6. O'Grady, K.A., et al., The epidemiology of invasive group A streptococcal disease in Victoria, Australia. Med J Aust, 2007. 186(11): p. 565-9.
  7. Lamagni, T.L., et al., Severe Streptococcus pyogenes infections, United Kingdom, 2003-2004. Emerg Infect Dis, 2008. 14(2): p. 202-9.
  8. Factor, S.H., et al., Invasive group A streptococcal disease: risk factors for adults. Emerg Infect Dis, 2003. 9(8): p. 970-7.
  9. Wilson, P.A. and H. Varadhan, Severe community-acquired pneumonia due to Streptococcus pyogenes in the Newcastle area. Commun Dis Intell (2018), 2020. 44.
  10. Efstratiou, A. and T. Lamagni, Epidemiology of Streptococcus pyogenes, in Streptococcus pyogenes: Basic Biology to Clinical Manifestations, J.J. Ferretti, D.L. Stevens, and V.A. Fischetti, Editors. 2016, University of Oklahoma Health Sciences Center: Oklahoma City (OK).
  11. Steer, A.C., et al., Invasive group a streptococcal disease: epidemiology, pathogenesis and management. Drugs, 2012. 72(9): p. 1213-27.
  12. Ralph, A.P. and J.R. Carapetis, Group a streptococcal diseases and their global burden. Curr Top Microbiol Immunol, 2013. 368: p. 1-27.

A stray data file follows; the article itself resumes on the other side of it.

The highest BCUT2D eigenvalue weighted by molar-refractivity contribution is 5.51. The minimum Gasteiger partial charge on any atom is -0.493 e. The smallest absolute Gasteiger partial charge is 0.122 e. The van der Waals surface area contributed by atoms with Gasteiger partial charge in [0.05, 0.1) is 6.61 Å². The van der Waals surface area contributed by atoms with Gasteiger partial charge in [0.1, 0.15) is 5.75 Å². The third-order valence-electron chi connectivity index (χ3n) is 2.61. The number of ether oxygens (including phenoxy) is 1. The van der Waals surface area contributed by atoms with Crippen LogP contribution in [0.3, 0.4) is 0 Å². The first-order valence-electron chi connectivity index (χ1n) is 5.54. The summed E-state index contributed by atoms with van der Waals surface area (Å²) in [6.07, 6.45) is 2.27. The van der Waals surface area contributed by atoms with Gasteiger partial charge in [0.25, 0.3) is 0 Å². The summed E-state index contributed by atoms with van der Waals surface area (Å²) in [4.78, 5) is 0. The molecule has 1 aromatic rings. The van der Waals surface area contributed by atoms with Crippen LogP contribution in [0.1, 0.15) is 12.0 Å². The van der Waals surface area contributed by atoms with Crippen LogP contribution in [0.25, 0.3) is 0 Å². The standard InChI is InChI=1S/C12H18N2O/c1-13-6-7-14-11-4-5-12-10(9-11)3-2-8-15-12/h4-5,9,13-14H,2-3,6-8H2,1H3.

13. Coffey, P.M., A.P. Ralph, and V.L. Krause, The role of social determinants of health in the risk and prevention of group A streptococcal infection, acute rheumatic fever and rheumatic heart disease: A systematic review. PLoS Negl Trop Dis, 2018. 12(6): p. e0006577.
  14. McDonald, M.I., et al., Low rates of streptococcal pharyngitis and high rates of pyoderma in Australian aboriginal communities where acute rheumatic fever is hyperendemic. Clin Infect Dis, 2006. 43(6): p. 683-9.
  15. Carapetis, J.R., et al., The global burden of group A streptococcal diseases. Lancet Infect Dis, 2005. 5(11): p. 685-94.